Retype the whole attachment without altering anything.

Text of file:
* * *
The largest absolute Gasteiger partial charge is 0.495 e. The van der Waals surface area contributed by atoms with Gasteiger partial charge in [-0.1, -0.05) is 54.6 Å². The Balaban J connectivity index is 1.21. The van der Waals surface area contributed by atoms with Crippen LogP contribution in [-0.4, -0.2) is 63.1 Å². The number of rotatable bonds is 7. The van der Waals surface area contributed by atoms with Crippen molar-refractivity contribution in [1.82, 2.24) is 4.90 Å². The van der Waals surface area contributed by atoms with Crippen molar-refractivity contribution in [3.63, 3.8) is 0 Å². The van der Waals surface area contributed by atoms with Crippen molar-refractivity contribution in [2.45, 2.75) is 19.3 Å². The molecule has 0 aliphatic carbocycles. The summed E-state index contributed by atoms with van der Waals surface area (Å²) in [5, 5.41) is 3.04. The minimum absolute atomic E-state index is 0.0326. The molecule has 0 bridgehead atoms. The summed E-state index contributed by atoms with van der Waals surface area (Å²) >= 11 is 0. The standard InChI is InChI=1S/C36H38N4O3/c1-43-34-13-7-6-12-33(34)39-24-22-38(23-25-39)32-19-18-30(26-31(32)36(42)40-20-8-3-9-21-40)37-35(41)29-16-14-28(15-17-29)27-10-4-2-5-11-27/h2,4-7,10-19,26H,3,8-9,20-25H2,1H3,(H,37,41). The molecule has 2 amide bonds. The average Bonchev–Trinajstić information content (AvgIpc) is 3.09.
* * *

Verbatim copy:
The largest absolute Gasteiger partial charge is 0.495 e. The van der Waals surface area contributed by atoms with Gasteiger partial charge in [-0.1, -0.05) is 54.6 Å². The Balaban J connectivity index is 1.21. The van der Waals surface area contributed by atoms with Crippen LogP contribution in [-0.4, -0.2) is 63.1 Å². The number of rotatable bonds is 7. The van der Waals surface area contributed by atoms with Crippen molar-refractivity contribution in [1.82, 2.24) is 4.90 Å². The van der Waals surface area contributed by atoms with Crippen molar-refractivity contribution in [3.63, 3.8) is 0 Å². The van der Waals surface area contributed by atoms with Crippen molar-refractivity contribution in [2.45, 2.75) is 19.3 Å². The molecule has 0 aliphatic carbocycles. The summed E-state index contributed by atoms with van der Waals surface area (Å²) in [5, 5.41) is 3.04. The minimum absolute atomic E-state index is 0.0326. The molecule has 0 bridgehead atoms. The summed E-state index contributed by atoms with van der Waals surface area (Å²) >= 11 is 0. The standard InChI is InChI=1S/C36H38N4O3/c1-43-34-13-7-6-12-33(34)39-24-22-38(23-25-39)32-19-18-30(26-31(32)36(42)40-20-8-3-9-21-40)37-35(41)29-16-14-28(15-17-29)27-10-4-2-5-11-27/h2,4-7,10-19,26H,3,8-9,20-25H2,1H3,(H,37,41). The molecule has 2 amide bonds. The average Bonchev–Trinajstić information content (AvgIpc) is 3.09.